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author:("pentoses, D")
1.  Chronic radiodermatitis following cardiac catheterisation: a report of two cases and a brief review of the literature 
Heart  1999;81(3):308-312.
Cardiac angiography produces one of the highest radiation exposures of any commonly used diagnostic x ray procedure. Recently, serious radiation induced skin injuries have been reported after repeated therapeutic interventional procedures using prolonged fluoroscopic imaging. Two male patients, aged 62 and 71 years, in whom chronic radiodermatitis developed one to two years after two consecutive cardiac catheterisation procedures are reported. Both patients had undergone lengthy procedures using prolonged fluoroscopic guidance in a limited number of projections. The resulting skin lesions were preceded, in one case, by an acute erythema and took the form of a delayed pigmented telangiectatic, indurated, or ulcerated plaque in the upper back or below the axilla whose site corresponded to the location of the x ray tube during cardiac catheterisation. Cutaneous side effects of radiation exposure result from direct damage to the irradiated tissue and have known thresholds. The diagnosis of radiation induced skin injury relies essentially on clinical and histopathological findings, location of skin lesions, and careful medical history. Interventional cardiologists should be aware of this complication, because chronic radiodermatitis may result in painful and resistant ulceration and eventually in squamous cell carcinoma.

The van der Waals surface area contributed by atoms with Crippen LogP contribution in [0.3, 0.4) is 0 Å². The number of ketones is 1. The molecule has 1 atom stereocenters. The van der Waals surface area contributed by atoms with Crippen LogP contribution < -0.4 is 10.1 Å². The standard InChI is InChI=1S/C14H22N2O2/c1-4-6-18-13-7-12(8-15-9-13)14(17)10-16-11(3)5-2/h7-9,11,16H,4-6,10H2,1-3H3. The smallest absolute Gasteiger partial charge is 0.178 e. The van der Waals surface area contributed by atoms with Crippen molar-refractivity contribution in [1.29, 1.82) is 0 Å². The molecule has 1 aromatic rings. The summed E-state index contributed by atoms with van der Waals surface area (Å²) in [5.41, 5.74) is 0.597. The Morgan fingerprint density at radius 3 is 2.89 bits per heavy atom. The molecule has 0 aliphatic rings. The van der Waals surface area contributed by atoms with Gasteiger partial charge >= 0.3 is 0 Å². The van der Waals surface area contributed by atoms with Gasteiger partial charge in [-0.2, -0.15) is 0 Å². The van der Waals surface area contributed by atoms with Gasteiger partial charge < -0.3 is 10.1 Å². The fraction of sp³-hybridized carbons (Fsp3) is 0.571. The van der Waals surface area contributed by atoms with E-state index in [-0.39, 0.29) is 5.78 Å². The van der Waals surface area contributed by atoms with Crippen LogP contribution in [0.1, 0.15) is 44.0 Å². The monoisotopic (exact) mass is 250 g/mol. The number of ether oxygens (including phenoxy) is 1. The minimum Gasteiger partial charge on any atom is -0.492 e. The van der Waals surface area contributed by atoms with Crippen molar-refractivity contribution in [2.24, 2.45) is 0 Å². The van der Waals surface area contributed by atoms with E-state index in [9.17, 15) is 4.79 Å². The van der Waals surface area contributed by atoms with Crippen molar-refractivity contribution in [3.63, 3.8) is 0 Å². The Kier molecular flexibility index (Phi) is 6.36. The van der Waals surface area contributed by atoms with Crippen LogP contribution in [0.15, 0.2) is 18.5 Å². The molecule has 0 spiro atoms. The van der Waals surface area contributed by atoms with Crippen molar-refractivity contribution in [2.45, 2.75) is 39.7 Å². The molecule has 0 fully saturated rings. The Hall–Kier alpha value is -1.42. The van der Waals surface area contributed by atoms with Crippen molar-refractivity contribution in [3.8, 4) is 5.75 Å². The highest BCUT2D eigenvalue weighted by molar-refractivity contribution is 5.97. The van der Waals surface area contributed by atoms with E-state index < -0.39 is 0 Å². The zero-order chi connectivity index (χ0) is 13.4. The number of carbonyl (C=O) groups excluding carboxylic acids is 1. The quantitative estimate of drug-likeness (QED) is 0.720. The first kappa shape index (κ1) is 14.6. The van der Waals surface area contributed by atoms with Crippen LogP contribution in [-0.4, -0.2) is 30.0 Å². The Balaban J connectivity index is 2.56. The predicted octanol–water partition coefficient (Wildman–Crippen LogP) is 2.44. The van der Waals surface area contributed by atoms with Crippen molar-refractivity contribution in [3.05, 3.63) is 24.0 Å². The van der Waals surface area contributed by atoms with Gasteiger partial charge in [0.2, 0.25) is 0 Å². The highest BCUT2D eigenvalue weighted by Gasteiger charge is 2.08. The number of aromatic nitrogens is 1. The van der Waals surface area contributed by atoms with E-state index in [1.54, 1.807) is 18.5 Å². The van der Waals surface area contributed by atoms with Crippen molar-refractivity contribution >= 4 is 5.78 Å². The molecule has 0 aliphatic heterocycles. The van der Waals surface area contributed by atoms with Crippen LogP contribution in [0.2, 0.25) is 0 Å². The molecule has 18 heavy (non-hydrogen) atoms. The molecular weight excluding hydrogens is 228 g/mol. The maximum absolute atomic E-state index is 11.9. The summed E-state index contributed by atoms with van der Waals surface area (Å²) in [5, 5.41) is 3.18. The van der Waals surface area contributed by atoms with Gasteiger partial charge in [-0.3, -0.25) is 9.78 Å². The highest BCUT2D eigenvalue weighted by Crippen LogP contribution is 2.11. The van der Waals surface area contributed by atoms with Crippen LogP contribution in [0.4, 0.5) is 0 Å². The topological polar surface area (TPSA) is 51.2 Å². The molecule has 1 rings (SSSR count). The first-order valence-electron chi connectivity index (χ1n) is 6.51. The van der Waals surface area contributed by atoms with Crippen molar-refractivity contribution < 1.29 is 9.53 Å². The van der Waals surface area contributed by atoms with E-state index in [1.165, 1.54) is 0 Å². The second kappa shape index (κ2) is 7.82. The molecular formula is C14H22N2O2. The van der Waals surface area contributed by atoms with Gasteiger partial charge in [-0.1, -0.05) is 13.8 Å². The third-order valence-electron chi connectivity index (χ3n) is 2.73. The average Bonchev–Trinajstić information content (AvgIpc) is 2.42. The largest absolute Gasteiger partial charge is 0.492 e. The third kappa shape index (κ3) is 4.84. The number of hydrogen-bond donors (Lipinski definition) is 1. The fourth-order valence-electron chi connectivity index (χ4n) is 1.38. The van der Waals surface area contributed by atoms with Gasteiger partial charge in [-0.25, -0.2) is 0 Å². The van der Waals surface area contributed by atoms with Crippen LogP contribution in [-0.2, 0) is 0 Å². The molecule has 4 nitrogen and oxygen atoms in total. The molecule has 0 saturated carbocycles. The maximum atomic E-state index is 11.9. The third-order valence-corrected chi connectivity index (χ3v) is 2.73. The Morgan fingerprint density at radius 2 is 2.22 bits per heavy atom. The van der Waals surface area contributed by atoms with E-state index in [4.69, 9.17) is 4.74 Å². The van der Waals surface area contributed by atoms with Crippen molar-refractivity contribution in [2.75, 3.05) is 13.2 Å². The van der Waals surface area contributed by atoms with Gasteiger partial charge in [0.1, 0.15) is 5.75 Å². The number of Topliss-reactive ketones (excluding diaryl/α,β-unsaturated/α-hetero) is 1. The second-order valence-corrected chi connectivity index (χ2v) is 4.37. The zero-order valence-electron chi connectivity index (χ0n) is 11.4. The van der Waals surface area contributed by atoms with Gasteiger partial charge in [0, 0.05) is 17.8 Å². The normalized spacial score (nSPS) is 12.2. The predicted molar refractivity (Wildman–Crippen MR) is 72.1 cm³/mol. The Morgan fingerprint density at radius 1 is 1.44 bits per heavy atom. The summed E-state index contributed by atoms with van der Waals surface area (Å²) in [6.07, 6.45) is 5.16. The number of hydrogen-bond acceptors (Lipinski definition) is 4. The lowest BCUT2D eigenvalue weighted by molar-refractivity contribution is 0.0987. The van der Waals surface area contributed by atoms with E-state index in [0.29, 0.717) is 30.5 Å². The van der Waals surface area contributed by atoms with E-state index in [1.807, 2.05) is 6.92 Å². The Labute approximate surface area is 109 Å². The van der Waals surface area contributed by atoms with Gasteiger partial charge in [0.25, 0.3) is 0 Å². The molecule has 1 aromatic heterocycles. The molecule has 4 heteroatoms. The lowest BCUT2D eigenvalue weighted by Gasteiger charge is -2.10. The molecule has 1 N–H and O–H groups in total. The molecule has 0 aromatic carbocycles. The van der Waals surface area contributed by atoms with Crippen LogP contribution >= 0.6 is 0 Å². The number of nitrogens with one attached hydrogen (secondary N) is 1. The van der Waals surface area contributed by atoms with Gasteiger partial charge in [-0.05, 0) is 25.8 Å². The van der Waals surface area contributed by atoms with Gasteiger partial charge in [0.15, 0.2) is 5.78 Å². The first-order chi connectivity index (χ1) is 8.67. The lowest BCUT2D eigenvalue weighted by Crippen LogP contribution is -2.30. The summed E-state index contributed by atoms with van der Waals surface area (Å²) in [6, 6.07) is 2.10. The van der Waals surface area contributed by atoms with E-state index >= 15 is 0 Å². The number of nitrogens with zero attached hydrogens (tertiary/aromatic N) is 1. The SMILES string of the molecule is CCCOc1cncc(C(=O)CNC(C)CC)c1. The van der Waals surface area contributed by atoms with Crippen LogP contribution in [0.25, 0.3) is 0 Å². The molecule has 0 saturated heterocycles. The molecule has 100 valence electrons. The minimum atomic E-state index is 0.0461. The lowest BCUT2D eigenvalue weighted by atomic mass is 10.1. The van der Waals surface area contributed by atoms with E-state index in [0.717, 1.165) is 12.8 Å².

Keywords: catheterisation; angiography; radiation; radiodermatitis; skin injury
PMCID: PMC1728981  PMID: 10026359
2.  Prolonged asystole induced by head up tilt test. Report of four cases and brief review of the prognostic significance and medical management. 
Heart  1997;77(3):273-275.
Head up tilt is an established test for assessing patients with vasovagal syncope. Prolonged asystole during the test has previously been reported in patients suffering from the malignant form of this syndrome. Little is known about the prognostic significance of this response and there is no consensus about the optimum treatment. Four such patients are reported who were treated pharmacologically. During follow up they remained free from major events and their symptoms were well controlled. Conservative management is the initial method of choice and only if this fails should implantation of a dual chamber permanent pacemaker be considered.
PMCID: PMC484697  PMID: 9093049
3.  Bacterial endocarditis involving a subaortic membrane. 
Heart  1996;76(4):370-371.
A subaortic membrane predisposes to bacterial endocarditis usually affecting the aortic valve and left ventricular outflow tract. Endocarditis involving the subaortic membrane itself has been described twice only; once at operation and once at postmortem. The case of a man with vegetations involving a subaortic membrane that were detected preoperatively and the echocardiographic appearances of these findings are reported.
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PMCID: PMC484553  PMID: 8983688

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